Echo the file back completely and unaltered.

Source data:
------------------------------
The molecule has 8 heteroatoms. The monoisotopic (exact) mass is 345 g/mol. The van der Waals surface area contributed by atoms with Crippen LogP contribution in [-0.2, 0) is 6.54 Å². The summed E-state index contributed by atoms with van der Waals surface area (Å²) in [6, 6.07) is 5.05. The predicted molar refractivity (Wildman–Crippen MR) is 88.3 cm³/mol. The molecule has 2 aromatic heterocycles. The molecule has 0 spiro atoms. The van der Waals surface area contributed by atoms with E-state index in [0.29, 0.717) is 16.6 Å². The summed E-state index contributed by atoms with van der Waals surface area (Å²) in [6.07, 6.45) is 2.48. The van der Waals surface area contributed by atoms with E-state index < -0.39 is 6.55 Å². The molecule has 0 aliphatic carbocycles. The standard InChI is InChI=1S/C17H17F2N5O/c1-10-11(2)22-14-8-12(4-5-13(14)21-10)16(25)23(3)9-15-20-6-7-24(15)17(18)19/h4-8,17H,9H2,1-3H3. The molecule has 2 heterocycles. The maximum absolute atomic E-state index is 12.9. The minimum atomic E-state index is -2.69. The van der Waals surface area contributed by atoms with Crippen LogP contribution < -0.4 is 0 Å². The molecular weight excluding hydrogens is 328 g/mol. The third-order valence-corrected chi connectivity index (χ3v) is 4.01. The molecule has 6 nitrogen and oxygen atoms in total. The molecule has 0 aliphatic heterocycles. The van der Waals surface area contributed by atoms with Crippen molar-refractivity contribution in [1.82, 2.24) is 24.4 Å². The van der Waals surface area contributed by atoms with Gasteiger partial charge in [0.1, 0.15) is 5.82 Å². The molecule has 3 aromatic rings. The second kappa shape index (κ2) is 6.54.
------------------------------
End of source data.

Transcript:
The molecule has 8 heteroatoms. The monoisotopic (exact) mass is 345 g/mol. The van der Waals surface area contributed by atoms with Crippen LogP contribution in [-0.2, 0) is 6.54 Å². The summed E-state index contributed by atoms with van der Waals surface area (Å²) in [6, 6.07) is 5.05. The predicted molar refractivity (Wildman–Crippen MR) is 88.3 cm³/mol. The molecule has 2 aromatic heterocycles. The molecule has 0 spiro atoms. The van der Waals surface area contributed by atoms with E-state index in [0.29, 0.717) is 16.6 Å². The summed E-state index contributed by atoms with van der Waals surface area (Å²) in [6.07, 6.45) is 2.48. The van der Waals surface area contributed by atoms with E-state index < -0.39 is 6.55 Å². The molecule has 0 aliphatic carbocycles. The standard InChI is InChI=1S/C17H17F2N5O/c1-10-11(2)22-14-8-12(4-5-13(14)21-10)16(25)23(3)9-15-20-6-7-24(15)17(18)19/h4-8,17H,9H2,1-3H3. The molecule has 2 heterocycles. The maximum absolute atomic E-state index is 12.9. The minimum atomic E-state index is -2.69. The van der Waals surface area contributed by atoms with Crippen LogP contribution < -0.4 is 0 Å². The molecular weight excluding hydrogens is 328 g/mol. The third-order valence-corrected chi connectivity index (χ3v) is 4.01. The molecule has 6 nitrogen and oxygen atoms in total. The molecule has 0 aliphatic heterocycles. The van der Waals surface area contributed by atoms with Crippen molar-refractivity contribution in [1.82, 2.24) is 24.4 Å². The van der Waals surface area contributed by atoms with Gasteiger partial charge in [0.1, 0.15) is 5.82 Å². The molecule has 3 aromatic rings. The second kappa shape index (κ2) is 6.54.